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‘Good Bones’: Watch a Mom and Her Kid Turn a $4,000 Fixer-Upper Into $259,000

Karen Laine and Mina Starsiak of "Good Bones"


House-flipping duos abound on reality TV, but few are as compelling as Karen Laine and Mina Starsiak, who are now kicking off Season 2 of the HGTV show “Good Bones.” Sure, this mother-daughter duo might be cute, but in the flipping game, they’re the real deal. There are no tortured family arguments or complaints about broken nails here!

Their backstory: Laine quit her law practice to help Starsiak, her daughter, fix up her first home after college. They caught the renovation bug, and opened an Indianapolis restoration business, Two Chicks and Hammer. It wasn’t long before HGTV came calling; their show’s first season drummed up 14 million viewers, many of whom no doubt tuned in to the Season 2 premiere this week.

And these women do not disappoint! In “Decaying Duplex Gets a Transformation,” Laine and Starsiak kick things off by purchasing a four-bedroom, two-bath duplex for 4,000 bucks. No, there are no missing zeros there.

We know what you’re wondering: How bad is it?

Well, the second they pry off the plywood barring the front door, they realize that the house is mostly gutted down to the studs. The floors and stairs are so shaky, walking on them is too risky.

The duplex is so rotten the floors and stairs are unsafe to walk on
The duplex is so rotted, the floors and stairs are unsafe to walk on.


Where most people would flee such a project, Laine and Starsiak roll up their sleeves and get to work.

They estimate they’ll need at least $200,000 to make the home livable, but how do they plan to do that? It turns out that this home isn’t quite as hopeless as it looks, and that we can all learn a ton about renovations from these two. Check out some highlights below.

Bargain homes exist, if you know where to look

First things first: Where the heck does anyone find a house for only $4,000? It turns out that nearly every community has “distressed” properties that their former residents have abandoned because they couldn’t pay their mortgage, property taxes, or other fees. And the banks or local governments that own them are often eager to get them off their books.

You can search listings for foreclosures on realtor.com®, or just keep an eye out for anything marked as “bank-owned” or “real estate-owned” to score a great deal. The catch, of course, is that these places often need major work.

Lifting a house isn’t as hard as you might think

Raising the entire structure to fix the foundation and/or add solid floor joists sounds like a crazy, Herculean task. However, in reality, it’s not as bad as you might think. The key is to basically disconnect all utilities and obstructions to the house’s frame, wedge metal jacks under each corner, then lift them—simultaneously—notch by notch. You’ll want to hire a pro, of course, but you should just know it’s not impossible.

“We get a lot of practice jacking up houses, because none of our houses have all their parts in them anymore,” says Laine. “We have to lift them up a little to put their parts back in. That happens all the time.”

Demolition should still be done carefully

Laine’s son Tad, Starsiak’s stepbrother, helps them with the demolition, but botches things badly. Instead of carefully dismantling the chimney from the inside, which is the proper method, he climbs on the roof and simply pushes it over. Of course, it’s so heavy it falls right through the roof, creating a big, gaping hole—prompting Tad to say apprehensively, “I need a suitcase, I need $10,000, and I need a ticket to Mexico.”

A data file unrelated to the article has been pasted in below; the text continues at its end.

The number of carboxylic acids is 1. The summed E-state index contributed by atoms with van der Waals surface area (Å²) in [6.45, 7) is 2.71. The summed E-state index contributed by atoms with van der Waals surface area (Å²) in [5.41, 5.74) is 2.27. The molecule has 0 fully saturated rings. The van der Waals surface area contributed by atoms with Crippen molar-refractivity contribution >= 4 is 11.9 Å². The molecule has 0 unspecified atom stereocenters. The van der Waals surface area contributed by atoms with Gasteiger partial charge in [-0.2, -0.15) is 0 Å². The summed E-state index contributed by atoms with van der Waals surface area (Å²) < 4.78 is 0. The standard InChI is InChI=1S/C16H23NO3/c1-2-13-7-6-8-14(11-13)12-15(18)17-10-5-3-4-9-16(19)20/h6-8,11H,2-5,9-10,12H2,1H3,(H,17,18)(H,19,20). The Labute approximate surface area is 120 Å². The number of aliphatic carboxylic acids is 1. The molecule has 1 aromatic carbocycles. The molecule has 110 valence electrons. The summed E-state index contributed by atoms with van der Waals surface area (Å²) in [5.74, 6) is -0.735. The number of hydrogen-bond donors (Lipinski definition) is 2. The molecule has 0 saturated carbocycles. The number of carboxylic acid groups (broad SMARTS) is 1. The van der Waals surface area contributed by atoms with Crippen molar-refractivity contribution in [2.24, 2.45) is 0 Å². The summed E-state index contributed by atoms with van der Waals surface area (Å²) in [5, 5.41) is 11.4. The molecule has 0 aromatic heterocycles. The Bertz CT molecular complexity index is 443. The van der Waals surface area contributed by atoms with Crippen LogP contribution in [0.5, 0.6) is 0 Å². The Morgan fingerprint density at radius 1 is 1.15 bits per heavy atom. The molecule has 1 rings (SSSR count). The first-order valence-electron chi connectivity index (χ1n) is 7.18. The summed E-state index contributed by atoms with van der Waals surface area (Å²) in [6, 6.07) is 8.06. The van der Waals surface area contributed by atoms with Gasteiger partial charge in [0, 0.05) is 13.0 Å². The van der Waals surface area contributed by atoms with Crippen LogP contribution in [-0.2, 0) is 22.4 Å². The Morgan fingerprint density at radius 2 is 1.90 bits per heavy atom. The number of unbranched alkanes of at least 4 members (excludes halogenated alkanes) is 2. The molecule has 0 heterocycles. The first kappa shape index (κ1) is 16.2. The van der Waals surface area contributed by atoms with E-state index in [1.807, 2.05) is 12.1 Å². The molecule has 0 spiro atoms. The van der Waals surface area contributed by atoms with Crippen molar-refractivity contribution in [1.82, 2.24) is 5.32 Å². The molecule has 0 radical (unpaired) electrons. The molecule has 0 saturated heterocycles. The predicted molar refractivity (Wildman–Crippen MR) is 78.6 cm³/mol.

He might be joking, but his mom and stepsister don’t seem amused.

Laine's stepson Tad helps with demo
Laine’s stepson Tad “helps” with the demolition.


Invite buyers in near the beginning

This might sound contrary to your better judgment because you’d think you want a buyer to see the house only when it’s perfect, but not so: By bringing buyers in fairly early in the restoration process, these house flippers get their client’s input, and can better customize the house to make it more appealing.

In this case, Jeff, the potential buyer, says he would like more square footage, so the women close in a porch on the second floor to add a den/reading room.

The potential buyer said he wanted more square footage, so the 'Good Bones' team added a room upstairs under the eaves.
The potential buyer said he wanted more square footage, so the “Good Bones” team added a room upstairs, under the eaves.


Coordinate the inside with the outside

For the interior, they’ve settled on a crisp, clean color scheme of gray, white, and blue; so they paint the outside a fresh, light blue and the trim a warm white.

“I like it when the outside gives a clue as to what’s happening on the inside,” explains Laine.

The 'Good Bones' team turns a decrepit duplex into a charming single family home.
The “Good Bones” team turns a decrepit duplex into a charming single-family home.


How does it go?

So does all their hard work (and believe us, it is an insane amount of hard work) pay off? The duo hold their collective breath as Jeff comes back to see the house fully finished and staged.

“Do you love it?” Starsiak asks tentatively.

“Is there anything stronger than ‘love’? It’s beyond whatever I could imagine,” he says, reaching for his checkbook. “You blew me off my feet.”

He happily pays $259,000 for the house on which they spent $185,000 to repair. After commission and closing costs, they make a $44,000 profit.

Now, who thought this home was beyond repair?

Potential buyer Jeff more than loves their work
Potential buyer Jeff more than loves their work.


New episodes air Tuesday at 10/9 p.m. central on HGTV.

The post ‘Good Bones’: Watch a Mom and Her Kid Turn a $4,000 Fixer-Upper Into $259,000 appeared first on Real Estate News & Insights | realtor.com®.